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dc.contributor.authorDecker, Annie
dc.date2021-11-25T13:36:31.000
dc.date.accessioned2021-11-26T12:30:01Z
dc.date.available2021-11-26T12:30:01Z
dc.date.issued2015-12-11T12:01:09-08:00
dc.identifierylpr/vol30/iss2/3
dc.identifier.contextkey7937174
dc.identifier.urihttp://hdl.handle.net/20.500.13051/17183
dc.description.abstractUnder the Federal Constitution's Supremacy Clause, Congress has the power to preempt state and local laws, rendering them "null, void, invalid and inoperative." Congress often exercises this power by adopting statutory provisions that expressly preempt certain forms of state or local regulation. The traditional answer to whether federal preemption treats state law and local (city or county) law the same has been an unequivocal yes.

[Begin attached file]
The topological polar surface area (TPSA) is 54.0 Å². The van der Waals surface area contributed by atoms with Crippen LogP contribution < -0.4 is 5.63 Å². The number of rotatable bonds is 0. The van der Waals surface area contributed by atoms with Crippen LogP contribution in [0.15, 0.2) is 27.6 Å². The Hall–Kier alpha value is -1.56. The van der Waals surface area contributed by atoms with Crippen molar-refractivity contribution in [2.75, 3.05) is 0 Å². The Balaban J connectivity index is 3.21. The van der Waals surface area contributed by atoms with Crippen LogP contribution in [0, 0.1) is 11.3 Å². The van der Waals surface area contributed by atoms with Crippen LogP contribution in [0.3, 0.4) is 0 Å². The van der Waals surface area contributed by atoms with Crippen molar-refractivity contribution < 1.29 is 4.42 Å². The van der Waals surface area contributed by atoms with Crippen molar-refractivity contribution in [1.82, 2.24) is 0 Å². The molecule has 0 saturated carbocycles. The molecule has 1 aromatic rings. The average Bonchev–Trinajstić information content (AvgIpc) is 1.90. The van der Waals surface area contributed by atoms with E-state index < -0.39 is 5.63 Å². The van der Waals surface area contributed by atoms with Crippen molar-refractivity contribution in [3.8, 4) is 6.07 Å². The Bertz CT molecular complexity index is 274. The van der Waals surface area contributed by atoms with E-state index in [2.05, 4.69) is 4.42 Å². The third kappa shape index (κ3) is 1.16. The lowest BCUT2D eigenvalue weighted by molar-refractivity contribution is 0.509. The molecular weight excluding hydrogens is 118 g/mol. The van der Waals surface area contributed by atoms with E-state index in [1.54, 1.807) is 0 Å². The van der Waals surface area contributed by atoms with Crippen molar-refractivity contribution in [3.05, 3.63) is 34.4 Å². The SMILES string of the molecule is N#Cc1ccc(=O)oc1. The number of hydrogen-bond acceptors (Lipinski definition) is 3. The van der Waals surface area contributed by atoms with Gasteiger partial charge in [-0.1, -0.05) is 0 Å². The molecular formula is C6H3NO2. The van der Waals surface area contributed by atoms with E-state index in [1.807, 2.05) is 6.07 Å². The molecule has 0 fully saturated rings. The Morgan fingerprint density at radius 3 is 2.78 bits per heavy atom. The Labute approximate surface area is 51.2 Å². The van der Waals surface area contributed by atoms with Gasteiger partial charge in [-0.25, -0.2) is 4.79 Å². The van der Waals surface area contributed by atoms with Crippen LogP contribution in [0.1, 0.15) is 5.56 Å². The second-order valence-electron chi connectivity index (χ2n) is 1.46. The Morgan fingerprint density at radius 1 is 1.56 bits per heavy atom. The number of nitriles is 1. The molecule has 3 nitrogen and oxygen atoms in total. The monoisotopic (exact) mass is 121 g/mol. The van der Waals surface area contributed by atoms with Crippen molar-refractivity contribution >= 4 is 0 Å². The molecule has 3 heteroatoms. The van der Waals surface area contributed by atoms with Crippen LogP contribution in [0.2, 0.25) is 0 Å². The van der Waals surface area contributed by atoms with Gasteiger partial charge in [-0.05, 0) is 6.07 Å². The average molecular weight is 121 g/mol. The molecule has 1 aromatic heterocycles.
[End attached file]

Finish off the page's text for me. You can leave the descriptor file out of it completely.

dc.titlePreemption Conflation: Dividing the Local from the State in Congressional Decision Making
dc.source.journaltitleYale Law & Policy Review
refterms.dateFOA2021-11-26T12:30:01Z
dc.identifier.legacycoverpagehttps://digitalcommons.law.yale.edu/ylpr/vol30/iss2/3
dc.identifier.legacyfulltexthttps://digitalcommons.law.yale.edu/cgi/viewcontent.cgi?article=1629&context=ylpr&unstamped=1


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